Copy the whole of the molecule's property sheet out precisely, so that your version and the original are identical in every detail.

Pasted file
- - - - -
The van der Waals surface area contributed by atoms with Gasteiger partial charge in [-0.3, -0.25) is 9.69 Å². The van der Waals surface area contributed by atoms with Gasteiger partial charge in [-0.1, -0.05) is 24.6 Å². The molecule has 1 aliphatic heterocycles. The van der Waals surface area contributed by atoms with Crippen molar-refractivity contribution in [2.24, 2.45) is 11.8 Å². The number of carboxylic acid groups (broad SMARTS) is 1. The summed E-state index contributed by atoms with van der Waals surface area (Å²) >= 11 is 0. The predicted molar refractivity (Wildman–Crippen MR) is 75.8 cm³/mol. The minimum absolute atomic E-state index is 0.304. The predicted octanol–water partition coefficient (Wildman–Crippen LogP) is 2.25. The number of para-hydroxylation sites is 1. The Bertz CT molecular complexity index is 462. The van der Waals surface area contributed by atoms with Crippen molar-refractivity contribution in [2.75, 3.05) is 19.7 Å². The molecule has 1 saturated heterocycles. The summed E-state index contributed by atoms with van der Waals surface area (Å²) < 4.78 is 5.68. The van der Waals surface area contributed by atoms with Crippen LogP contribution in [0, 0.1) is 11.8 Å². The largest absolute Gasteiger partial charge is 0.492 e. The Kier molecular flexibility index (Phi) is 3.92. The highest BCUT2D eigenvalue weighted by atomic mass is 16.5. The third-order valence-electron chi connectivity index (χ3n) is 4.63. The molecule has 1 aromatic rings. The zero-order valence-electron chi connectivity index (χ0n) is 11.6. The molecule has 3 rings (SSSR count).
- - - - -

The van der Waals surface area contributed by atoms with Gasteiger partial charge in [-0.3, -0.25) is 9.69 Å². The van der Waals surface area contributed by atoms with Gasteiger partial charge in [-0.1, -0.05) is 24.6 Å². The molecule has 1 aliphatic heterocycles. The van der Waals surface area contributed by atoms with Crippen molar-refractivity contribution in [2.24, 2.45) is 11.8 Å². The number of carboxylic acid groups (broad SMARTS) is 1. The summed E-state index contributed by atoms with van der Waals surface area (Å²) >= 11 is 0. The predicted molar refractivity (Wildman–Crippen MR) is 75.8 cm³/mol. The minimum absolute atomic E-state index is 0.304. The predicted octanol–water partition coefficient (Wildman–Crippen LogP) is 2.25. The number of para-hydroxylation sites is 1. The Bertz CT molecular complexity index is 462. The van der Waals surface area contributed by atoms with Crippen molar-refractivity contribution in [2.75, 3.05) is 19.7 Å². The molecule has 1 saturated heterocycles. The summed E-state index contributed by atoms with van der Waals surface area (Å²) < 4.78 is 5.68. The van der Waals surface area contributed by atoms with Crippen LogP contribution in [0, 0.1) is 11.8 Å². The largest absolute Gasteiger partial charge is 0.492 e. The Kier molecular flexibility index (Phi) is 3.92. The highest BCUT2D eigenvalue weighted by atomic mass is 16.5. The third-order valence-electron chi connectivity index (χ3n) is 4.63. The molecule has 1 aromatic rings. The zero-order valence-electron chi connectivity index (χ0n) is 11.6. The molecule has 3 rings (SSSR count).